After the initial enthusiasm, the first feeling that seizes those trying their hand at ChatGPT is… disillusionment, in front of the mass of erroneous information that we see it stating with complete aplomb to satisfy its interlocutor (https://flyingbisons.com/blog/hallucinations-of-chatgpt-4-even-the-most-powerful-tool-has-a-weakness). Let us also recall the very expensive fiasco of Google Bard’s demo on the supposed first photo of an exoplanet by the James Webb telescope… the source of the photo being from elsewhere (https://www.bbc.com/news/business-64576225).
As for the non-intentionally false information generated by AI algorithms, we can stack up hordes of much more worrying deepfakes (https://en.wikipedia.org/wiki/Deepfake). These risk the spread of “fake news” from minor nuisances to major destruction. One such known example shows Barak Obama proclaiming insults against Donald Trump.
As for Twitter (or now X), the failure of the “blue badge” system now allows anyone to usurp an identity due to lack of verification. This is adding to the slow decline of the platform. (https://slate.com/technology/2023/04/elon-musk-twitter-blue-check-marks-verification-lebron-james.html).
What common point can we highlight on these issues? That of trust in the source. In the case of ChatGPT’s erroneous comments, the sender of the information is not identified. In the case of deepfakes, the identity of the subject is usurped. As for Twitter, it gives the illusion of guaranteeing identity…without any real verification.
However, having a means of reliably and securely authenticating the source of information or digital content is a thorny subject known for a long time by archivists and notably addressed by the eIDAS regulation: (https://www.ssi.gouv.fr/en/regulation/digital-confidence/the-eidas-regulation/). It starts from a simple observation: archiving electronic documents is good, signing them electronically during archiving is better, but checking their authenticity before archiving them is even better! This is where the complex electronic signature verification process comes in, including, for example, checking the non-revocation of certificates, which must be carried out before archiving a document.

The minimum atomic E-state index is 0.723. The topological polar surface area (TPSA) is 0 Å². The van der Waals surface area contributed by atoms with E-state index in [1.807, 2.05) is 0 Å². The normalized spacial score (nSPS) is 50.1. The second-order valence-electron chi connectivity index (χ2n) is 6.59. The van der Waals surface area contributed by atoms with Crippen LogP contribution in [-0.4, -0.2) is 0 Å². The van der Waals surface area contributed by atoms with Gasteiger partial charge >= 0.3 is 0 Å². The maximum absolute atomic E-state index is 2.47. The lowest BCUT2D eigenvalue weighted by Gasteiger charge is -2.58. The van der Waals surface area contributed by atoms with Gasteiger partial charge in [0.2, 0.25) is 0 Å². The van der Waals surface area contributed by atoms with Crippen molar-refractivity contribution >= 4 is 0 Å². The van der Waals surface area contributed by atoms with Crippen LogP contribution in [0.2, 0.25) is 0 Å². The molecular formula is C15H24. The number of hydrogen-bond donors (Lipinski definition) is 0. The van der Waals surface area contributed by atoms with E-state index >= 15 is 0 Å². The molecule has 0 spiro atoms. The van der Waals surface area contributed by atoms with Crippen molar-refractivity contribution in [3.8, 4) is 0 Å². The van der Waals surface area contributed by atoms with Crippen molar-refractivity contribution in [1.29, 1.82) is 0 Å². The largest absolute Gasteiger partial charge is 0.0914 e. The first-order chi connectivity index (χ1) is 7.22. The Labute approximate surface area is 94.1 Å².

However, this subject is full of paradoxes. Let us quote this paragraph, which particularly struck me, from the study “Integrity, signature and archiving process” by Françoise Banat-Berger and Anne Canteaut: (https://www.rocq.inria.fr/secret/Anne.Canteaut/Publications/BaCa07.pdf):
“Do we today ask an archivist to check the handwritten signatures that appear on the documents he receives? What we ask of the archivist is to guarantee the archiving process, including paradoxically for documents that are forgeries: the archivist must be able to prove that he has perfectly preserved forgeries!”
To return to our parallel with ChatGPT or deep fakes, it would be a question of proving in an unfalsifiable way that the information given would indeed come from NASA, or that the video of Barak Obama shows the real president of the USA (we can cite the article “Protecting World Leaders Against Deep Fakes” which discusses a detection solution based on a biometric signature of people:
https://openaccess.thecvf.com/content_CVPRW_2019/papers/Media%20Forensics/Agarwal_Protecting_World_Leaders_Against_Deep_Fakes_CVPRW_2019_paper.pdf). The certificate chain mechanism of the electronic signature could very well be a source of inspiration!
Suppose we have solved the problem of authenticity. Just like the archives, authenticating the source does not mean that this source has made truthful statements. We know the limits of the “argument from authority”. Thus, Nobel Prize winners who have “derailed” towards crazy theories or pseudo-sciences are so numerous that they have been grouped under the term “Nobel disease”: https://en.wikipedia.org/wiki/Nobel_disease).
It is therefore a question of completing this proof of authenticity, the mechanism of which remains to be constructed, with proof of veracity. “Fact checking” would make up part of said mechanism. However, we must realize that the science of “veracity assessment” is only in its infancy (as highlighted in the publication https://www.sciencedirect.com/science/article/pii/S0167923619301617). Unlike electronic signatures, this is not an aspect that still seems to concern producers of digital archives. But until when?
Another possible avenue is human control when submitting archives. This is where the notion of an input workflow, which only allows entry into the archiving system if a human validator has explicitly accepted the archive, can play a role.
We can dream that a fruitful synergy will gradually be put in place in the field of digital information on the theme of trust. This is perhaps even the condition for the survival of the sector!